Search for New Water Goes Deep
Sandoval County embarked on drilling deep wells in hopes of finding a solid 100-year water supply for Rio West, a proposed 12,000-acre development west of Rio Rancho that could provide housing and jobs. (...)
Read the whole thing but I'm gonna stop right there and question the undertaking. Why develop a project that far away from existing jobs and housing? Despite history and bare facts to the contrary, it is because speculative real estate investment is somehow assumed to be a good thing. Land "development" consisting of nothing more than dividing it into smaller pieces and reselling it is taken for granted as being part of a process that has merit. Real estate flipping is not economic development. But as this has escaped the knowledge of the State Legislature for many years, it is perhaps understandable that Sandoval County should subsidize this water venture to the tune of $4.3 million.
(...) The Rio West development needs an estimated 18,000 acre-feet of water for the 30,000 homes and industrial park envisioned, Springfield said. (One acre-foot equals 325,851 gallons or roughly the amount of water needed to cover one acre a foot deep.) One option was to buy surface water or groundwater rights within the upper aquifer and transfer those rights to the development's wells, an expensive proposition at $15,000 to $30,000 an acre-foot.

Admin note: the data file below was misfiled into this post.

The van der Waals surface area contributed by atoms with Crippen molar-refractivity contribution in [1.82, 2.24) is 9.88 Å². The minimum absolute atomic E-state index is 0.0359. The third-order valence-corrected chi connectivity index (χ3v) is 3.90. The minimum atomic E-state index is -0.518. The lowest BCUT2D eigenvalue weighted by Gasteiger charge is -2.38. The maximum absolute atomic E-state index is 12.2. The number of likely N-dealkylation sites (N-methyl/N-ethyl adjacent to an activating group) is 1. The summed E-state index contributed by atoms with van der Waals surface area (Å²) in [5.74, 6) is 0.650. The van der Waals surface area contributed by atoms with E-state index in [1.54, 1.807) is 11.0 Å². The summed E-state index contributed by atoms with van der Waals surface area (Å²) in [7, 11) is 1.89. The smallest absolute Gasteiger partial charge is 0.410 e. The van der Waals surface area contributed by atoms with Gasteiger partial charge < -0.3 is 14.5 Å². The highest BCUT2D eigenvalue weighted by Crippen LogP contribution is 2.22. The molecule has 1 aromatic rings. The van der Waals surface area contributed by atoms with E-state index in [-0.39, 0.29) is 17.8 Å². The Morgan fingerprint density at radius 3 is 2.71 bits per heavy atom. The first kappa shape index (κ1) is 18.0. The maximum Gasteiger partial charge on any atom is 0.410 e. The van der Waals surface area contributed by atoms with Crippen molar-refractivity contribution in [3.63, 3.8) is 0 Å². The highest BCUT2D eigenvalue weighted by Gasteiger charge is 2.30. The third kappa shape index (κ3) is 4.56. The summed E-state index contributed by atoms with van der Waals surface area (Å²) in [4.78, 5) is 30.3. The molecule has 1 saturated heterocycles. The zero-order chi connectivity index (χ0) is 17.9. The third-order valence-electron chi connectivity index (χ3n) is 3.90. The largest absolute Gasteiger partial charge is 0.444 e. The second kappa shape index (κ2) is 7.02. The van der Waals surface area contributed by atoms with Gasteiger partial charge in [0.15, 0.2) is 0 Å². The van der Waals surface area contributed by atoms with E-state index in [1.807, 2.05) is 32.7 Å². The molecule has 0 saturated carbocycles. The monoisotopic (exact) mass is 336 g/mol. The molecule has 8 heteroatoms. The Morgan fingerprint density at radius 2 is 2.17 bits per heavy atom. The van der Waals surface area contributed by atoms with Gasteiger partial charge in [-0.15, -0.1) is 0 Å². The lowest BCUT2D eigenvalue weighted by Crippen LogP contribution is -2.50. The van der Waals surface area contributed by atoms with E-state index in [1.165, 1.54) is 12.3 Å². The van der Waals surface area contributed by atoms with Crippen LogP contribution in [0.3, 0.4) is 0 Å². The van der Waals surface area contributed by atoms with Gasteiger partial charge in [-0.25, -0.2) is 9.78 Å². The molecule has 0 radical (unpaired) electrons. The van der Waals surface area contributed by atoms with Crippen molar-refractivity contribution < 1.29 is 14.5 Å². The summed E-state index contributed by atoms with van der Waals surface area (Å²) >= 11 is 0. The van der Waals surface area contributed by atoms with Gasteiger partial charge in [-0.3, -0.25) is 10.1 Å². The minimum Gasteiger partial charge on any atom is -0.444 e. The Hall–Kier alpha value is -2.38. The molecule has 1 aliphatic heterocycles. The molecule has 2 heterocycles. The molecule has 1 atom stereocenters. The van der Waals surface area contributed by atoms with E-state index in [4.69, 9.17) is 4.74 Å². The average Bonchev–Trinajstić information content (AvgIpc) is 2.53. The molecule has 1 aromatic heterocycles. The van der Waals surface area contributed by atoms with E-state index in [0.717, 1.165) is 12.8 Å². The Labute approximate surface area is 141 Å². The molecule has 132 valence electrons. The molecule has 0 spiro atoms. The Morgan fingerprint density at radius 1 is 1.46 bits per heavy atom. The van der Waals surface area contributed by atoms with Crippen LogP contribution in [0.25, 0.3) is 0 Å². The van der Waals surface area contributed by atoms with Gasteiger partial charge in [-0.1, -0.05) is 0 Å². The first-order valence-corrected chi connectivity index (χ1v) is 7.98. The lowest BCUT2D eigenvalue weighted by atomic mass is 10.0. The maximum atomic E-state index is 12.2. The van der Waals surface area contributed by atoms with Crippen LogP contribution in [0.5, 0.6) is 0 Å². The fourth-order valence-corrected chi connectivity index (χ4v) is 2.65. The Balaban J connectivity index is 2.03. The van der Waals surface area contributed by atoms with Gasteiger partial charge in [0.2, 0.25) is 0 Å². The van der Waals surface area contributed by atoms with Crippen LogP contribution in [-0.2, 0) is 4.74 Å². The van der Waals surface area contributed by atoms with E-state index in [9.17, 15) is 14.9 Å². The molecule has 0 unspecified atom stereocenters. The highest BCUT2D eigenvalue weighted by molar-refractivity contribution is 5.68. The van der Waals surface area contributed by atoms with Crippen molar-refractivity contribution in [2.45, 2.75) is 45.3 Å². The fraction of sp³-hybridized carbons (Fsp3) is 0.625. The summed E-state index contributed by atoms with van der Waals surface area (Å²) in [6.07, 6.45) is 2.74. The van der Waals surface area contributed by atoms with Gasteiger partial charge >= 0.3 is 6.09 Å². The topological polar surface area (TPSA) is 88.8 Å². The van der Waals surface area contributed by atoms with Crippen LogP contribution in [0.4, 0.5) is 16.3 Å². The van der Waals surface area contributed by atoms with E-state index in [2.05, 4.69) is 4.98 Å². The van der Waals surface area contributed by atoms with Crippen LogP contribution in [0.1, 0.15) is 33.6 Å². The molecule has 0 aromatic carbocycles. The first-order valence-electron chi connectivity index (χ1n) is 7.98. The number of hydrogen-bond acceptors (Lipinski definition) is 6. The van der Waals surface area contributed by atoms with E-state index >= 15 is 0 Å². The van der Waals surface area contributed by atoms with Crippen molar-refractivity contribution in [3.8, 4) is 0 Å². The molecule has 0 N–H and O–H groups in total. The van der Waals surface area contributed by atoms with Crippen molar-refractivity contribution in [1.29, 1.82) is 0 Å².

The other option was to hunt for brackish, nonpotable water and treat it to drinking water standards. Springfield said, ``We determined that was the most cost-effective was treating brackish water.'' (sic) The cost of treating the water will be determined by the size of the treatment plant and the amount of water pumped annually, said Springfield, who did not give estimates.
As real estate kool aid you can barely taste the brackish water.